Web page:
Analysis: Gas is facing an existential crisis in climate-damaging Europe

© Reuters. FILE PHOTO: An aerial photo shows the four natural gas power plants “Gersteinwerk” from RWE Power, one of the largest European electricity and gas companies near the North Rhine-Westphalian city of Hamm, May 6, 2015. REUTERS / Wolfgang Rattay

By Nina Chestney

LONDON (Reuters) – Europe faces the prospect of higher electricity bills and a supply crisis as utilities struggle to fund new gas-fired power plants unless they meet stricter emission criteria imposed by banks that are pressured Stop funding fossil fuel projects.

The region’s energy suppliers are already anticipating electricity supply problems as they phase out the generation of coal and nuclear power and the aging of the infrastructure.

International producers have declared for well over a decade that gas is a necessary transition fuel on the road to decarbonization.

However, the increasing urgency to stop climate change and the proliferation of renewable technologies have made investors and policymakers reluctant to plan for large new facilities in the region.

The falling costs of renewable energies and the potential of new technologies such as hydrogen are at the forefront of political decision-makers and are pushing gas out of favor if they set even more ambitious climate targets.

When burned in a power plant, natural gas produces around half of the carbon dioxide emissions of coal.

One way to eliminate the remaining emissions is to use CCS (Carbon Capture and Storage) technology to capture carbon dioxide. However, this is expensive.

It also fails to address growing concerns that the leakage of methane from gas infrastructure, which is warming the planet, could undo the benefits of switching to coal-based gas.

The Executive Vice President of the European Commission, Frans Timmermans, said at an industry event in March that fossil gases will only play a “marginal role” on the path to net zero emissions by 2050.

Last year, the International Energy Agency (IEA) announced that gas demand in the EU will be 8% lower in 2030 than in 2019.

“Existential questions are imminent in some mature markets in Europe, North America and parts of Asia, particularly after the announcement of net-zero targets,” said the authors of the IEA’s World Energy Outlook in an email.

STRANDED ASSET RISK

Some developers and utilities have already diverted funds from gas.

In Europe’s five largest power markets – the UK, France, Germany, Italy and Spain – developers have announced more than 60 gigawatts of new gas plant projects, as figures from S&P Global (NYSE 🙂 Market Intelligence show, although not all are likely to be built.

An April report by U.S.-based think tank Global Energy Monitor said that building all planned or ongoing gas infrastructure in the European Union would expose stranded assets to $ 105 billion .

Gas projects worth around 30 billion euros were canceled, postponed or postponed indefinitely last year due to difficulties in finding funding.

Renewable energy costs are expected to continue to fall while gas plant owners are exposed to EU carbon prices, which have hit record levels of over € 50 per tonne, as well as volatile wholesale prices for energy.

If CCS is required by regulators, it would mean several euro cents more per kilowatt hour, according to analysts, as CCS requires additional infrastructure and overall more fuel is needed to produce the same amount of electricity.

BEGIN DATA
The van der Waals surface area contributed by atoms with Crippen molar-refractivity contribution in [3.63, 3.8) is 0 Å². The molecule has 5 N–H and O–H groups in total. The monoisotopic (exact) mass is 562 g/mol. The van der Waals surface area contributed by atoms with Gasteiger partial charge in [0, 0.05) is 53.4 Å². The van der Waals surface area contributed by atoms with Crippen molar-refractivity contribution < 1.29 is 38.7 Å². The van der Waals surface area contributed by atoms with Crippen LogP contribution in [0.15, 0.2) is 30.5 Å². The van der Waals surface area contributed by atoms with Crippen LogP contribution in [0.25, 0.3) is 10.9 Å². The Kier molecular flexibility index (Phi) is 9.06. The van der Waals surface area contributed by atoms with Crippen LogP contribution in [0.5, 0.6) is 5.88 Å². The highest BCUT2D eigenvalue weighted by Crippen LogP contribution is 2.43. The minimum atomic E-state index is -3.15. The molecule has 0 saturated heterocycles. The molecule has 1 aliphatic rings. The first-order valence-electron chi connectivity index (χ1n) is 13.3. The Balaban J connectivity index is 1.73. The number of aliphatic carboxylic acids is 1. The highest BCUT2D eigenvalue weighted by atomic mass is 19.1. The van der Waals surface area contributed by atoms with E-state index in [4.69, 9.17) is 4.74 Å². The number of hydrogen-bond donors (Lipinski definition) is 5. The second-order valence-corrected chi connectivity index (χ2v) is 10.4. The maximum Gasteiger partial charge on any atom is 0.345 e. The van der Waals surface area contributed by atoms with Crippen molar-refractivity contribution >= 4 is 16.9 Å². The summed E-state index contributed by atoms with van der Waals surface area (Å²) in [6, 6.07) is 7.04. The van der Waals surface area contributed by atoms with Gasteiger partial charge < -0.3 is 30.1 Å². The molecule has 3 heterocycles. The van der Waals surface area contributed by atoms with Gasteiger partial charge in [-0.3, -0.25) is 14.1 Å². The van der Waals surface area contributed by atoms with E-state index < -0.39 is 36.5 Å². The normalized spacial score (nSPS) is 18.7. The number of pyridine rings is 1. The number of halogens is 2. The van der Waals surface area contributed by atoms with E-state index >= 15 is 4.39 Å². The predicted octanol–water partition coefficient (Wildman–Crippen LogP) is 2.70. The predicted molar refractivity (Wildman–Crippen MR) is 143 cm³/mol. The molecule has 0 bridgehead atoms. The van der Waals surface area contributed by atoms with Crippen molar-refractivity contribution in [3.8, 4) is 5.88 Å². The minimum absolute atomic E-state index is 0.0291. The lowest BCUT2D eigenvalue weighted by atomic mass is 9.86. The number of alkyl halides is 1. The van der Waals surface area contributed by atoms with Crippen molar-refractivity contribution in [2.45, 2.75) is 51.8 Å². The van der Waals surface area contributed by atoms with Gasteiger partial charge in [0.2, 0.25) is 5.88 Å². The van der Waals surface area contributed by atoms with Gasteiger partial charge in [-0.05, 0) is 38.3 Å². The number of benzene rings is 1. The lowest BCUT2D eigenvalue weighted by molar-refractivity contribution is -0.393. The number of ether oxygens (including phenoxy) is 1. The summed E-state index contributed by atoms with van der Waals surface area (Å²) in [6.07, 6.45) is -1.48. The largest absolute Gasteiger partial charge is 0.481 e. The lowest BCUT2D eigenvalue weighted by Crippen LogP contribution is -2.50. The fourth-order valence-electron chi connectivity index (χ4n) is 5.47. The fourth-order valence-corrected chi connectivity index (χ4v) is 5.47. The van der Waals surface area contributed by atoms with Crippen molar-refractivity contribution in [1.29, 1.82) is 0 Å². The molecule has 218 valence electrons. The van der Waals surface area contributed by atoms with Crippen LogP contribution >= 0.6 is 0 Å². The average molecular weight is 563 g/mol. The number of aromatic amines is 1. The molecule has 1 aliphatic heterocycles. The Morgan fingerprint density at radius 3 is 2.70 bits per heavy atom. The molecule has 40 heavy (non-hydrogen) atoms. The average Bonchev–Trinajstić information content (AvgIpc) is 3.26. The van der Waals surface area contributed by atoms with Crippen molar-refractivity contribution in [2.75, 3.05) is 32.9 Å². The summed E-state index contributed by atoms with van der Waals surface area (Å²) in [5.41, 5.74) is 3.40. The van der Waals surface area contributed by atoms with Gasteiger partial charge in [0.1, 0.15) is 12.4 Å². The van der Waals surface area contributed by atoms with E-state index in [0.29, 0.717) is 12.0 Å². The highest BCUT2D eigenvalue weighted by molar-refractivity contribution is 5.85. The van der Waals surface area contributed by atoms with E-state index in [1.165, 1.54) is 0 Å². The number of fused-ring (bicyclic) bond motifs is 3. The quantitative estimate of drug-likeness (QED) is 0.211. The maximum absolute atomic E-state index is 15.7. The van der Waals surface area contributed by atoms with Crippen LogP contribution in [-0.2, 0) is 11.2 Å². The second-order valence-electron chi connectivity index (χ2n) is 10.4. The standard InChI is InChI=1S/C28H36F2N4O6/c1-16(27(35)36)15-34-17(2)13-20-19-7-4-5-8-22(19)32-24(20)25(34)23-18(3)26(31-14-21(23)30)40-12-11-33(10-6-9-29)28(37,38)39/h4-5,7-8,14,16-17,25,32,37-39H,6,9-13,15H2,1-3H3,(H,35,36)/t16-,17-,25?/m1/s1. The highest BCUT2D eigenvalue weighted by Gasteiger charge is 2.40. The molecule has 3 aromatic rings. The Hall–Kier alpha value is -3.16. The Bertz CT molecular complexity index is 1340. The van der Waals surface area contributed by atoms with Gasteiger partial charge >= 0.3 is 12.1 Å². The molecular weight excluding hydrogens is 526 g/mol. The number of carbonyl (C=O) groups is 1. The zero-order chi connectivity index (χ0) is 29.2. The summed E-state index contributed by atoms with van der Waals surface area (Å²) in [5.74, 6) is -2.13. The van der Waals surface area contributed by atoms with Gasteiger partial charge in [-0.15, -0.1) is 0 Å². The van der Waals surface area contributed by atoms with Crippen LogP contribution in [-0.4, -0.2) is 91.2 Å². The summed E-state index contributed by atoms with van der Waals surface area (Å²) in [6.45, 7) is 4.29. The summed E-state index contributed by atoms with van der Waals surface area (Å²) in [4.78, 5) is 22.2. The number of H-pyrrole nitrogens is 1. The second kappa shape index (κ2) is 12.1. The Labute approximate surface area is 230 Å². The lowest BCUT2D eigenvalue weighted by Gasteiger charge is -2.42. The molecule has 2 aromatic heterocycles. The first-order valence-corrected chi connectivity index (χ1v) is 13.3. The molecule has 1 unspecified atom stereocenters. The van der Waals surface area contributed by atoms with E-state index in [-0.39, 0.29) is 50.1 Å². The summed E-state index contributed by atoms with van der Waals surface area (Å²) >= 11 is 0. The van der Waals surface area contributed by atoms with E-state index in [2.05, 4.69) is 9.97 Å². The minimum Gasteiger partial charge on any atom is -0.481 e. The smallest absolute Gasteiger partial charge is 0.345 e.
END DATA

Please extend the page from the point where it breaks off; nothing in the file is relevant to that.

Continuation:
Gas generation remains a quick and effective way to create new capacity to meet demand.

As utilities are reluctant to commit to it, several European governments are trying to import more electricity and liquefied natural gas and paying operators to keep gas facilities available for short-term standby capacity. This could also increase energy costs for consumers.

LARGER SCRUTINY

Elsewhere, gas systems may not have the same struggle. The Oxford Institute for Energy Studies said China could increase 40 to 50 GW of new gas-powered electricity capacity to 140 to 150 GW by 2025, a 50% increase from current levels as the government seeks to limit coal consumption.

In Europe, where coal is already difficult to finance, credit institutions and governments have tightened the requirements for funding gas projects.

The European Investment Bank, Europe’s largest public lender, has revised its lending policy to largely exclude new gas infrastructures from the end of this year.

“To put it mildly, gas is over … We will not be able to achieve the climate targets without the end of the use of undiminished fossil fuels,” said EIB President Werner Hoyer in January.

The European Commission has proposed rules to limit funding for natural gas projects due to the risk they pose to the bloc’s climate goals.

Industry and some governments have been campaigning for the Commission to consider how to include natural gas-fired power plants in their sustainable finance taxonomy and have postponed the decision until the end of this year.

If gas-fired power plants are classified as environmentally friendly, provided they are equipped with CCS, they can be marketed as sustainable investments in Europe from next year.

Nevertheless, the end of the European gas era could be in sight.

“The window for conventional (construction) gas generation seems to be narrowing. We have the feeling that investments in material gas will have to be made by the middle of the decade, unless you combine it with CCS or do something creative with hydrogen” said Murray Douglas. Research director at the consultancy Wood Mackenzie.

“But we still need something to close the (supply) gap in the next 10 to 15 years so that gas has to remain part of the electricity mix.”

($ 1 = 0.8295 euros)

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